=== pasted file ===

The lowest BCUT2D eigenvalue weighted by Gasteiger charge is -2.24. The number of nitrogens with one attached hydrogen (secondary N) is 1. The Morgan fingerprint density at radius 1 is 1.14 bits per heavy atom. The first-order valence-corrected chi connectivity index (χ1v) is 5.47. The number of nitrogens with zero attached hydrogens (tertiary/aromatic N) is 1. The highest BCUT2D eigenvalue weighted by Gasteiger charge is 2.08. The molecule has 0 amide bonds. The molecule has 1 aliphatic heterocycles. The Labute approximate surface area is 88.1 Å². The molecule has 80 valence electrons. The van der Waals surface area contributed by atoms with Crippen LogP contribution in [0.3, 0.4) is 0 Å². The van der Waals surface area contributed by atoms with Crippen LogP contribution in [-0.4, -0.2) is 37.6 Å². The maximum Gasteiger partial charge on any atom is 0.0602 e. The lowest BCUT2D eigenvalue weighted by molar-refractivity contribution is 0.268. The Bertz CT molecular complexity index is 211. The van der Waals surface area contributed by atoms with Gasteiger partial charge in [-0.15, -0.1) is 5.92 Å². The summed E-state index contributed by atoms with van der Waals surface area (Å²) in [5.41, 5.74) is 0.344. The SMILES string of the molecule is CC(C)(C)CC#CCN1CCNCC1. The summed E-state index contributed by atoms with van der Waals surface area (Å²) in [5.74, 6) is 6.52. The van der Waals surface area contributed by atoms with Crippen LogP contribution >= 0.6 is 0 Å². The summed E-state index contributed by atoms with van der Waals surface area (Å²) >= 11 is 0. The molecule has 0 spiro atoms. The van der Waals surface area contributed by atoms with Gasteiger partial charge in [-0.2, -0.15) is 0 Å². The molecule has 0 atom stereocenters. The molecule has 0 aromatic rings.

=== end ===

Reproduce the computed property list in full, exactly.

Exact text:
The lowest BCUT2D eigenvalue weighted by Gasteiger charge is -2.24. The number of nitrogens with one attached hydrogen (secondary N) is 1. The Morgan fingerprint density at radius 1 is 1.14 bits per heavy atom. The first-order valence-corrected chi connectivity index (χ1v) is 5.47. The number of nitrogens with zero attached hydrogens (tertiary/aromatic N) is 1. The highest BCUT2D eigenvalue weighted by Gasteiger charge is 2.08. The molecule has 0 amide bonds. The molecule has 1 aliphatic heterocycles. The Labute approximate surface area is 88.1 Å². The molecule has 80 valence electrons. The van der Waals surface area contributed by atoms with Crippen LogP contribution in [0.3, 0.4) is 0 Å². The van der Waals surface area contributed by atoms with Crippen LogP contribution in [-0.4, -0.2) is 37.6 Å². The maximum Gasteiger partial charge on any atom is 0.0602 e. The lowest BCUT2D eigenvalue weighted by molar-refractivity contribution is 0.268. The Bertz CT molecular complexity index is 211. The van der Waals surface area contributed by atoms with Gasteiger partial charge in [-0.15, -0.1) is 5.92 Å². The summed E-state index contributed by atoms with van der Waals surface area (Å²) in [5.41, 5.74) is 0.344. The SMILES string of the molecule is CC(C)(C)CC#CCN1CCNCC1. The summed E-state index contributed by atoms with van der Waals surface area (Å²) in [5.74, 6) is 6.52. The van der Waals surface area contributed by atoms with Crippen LogP contribution >= 0.6 is 0 Å². The summed E-state index contributed by atoms with van der Waals surface area (Å²) >= 11 is 0. The molecule has 0 spiro atoms. The van der Waals surface area contributed by atoms with Gasteiger partial charge in [-0.2, -0.15) is 0 Å². The molecule has 0 atom stereocenters. The molecule has 0 aromatic rings.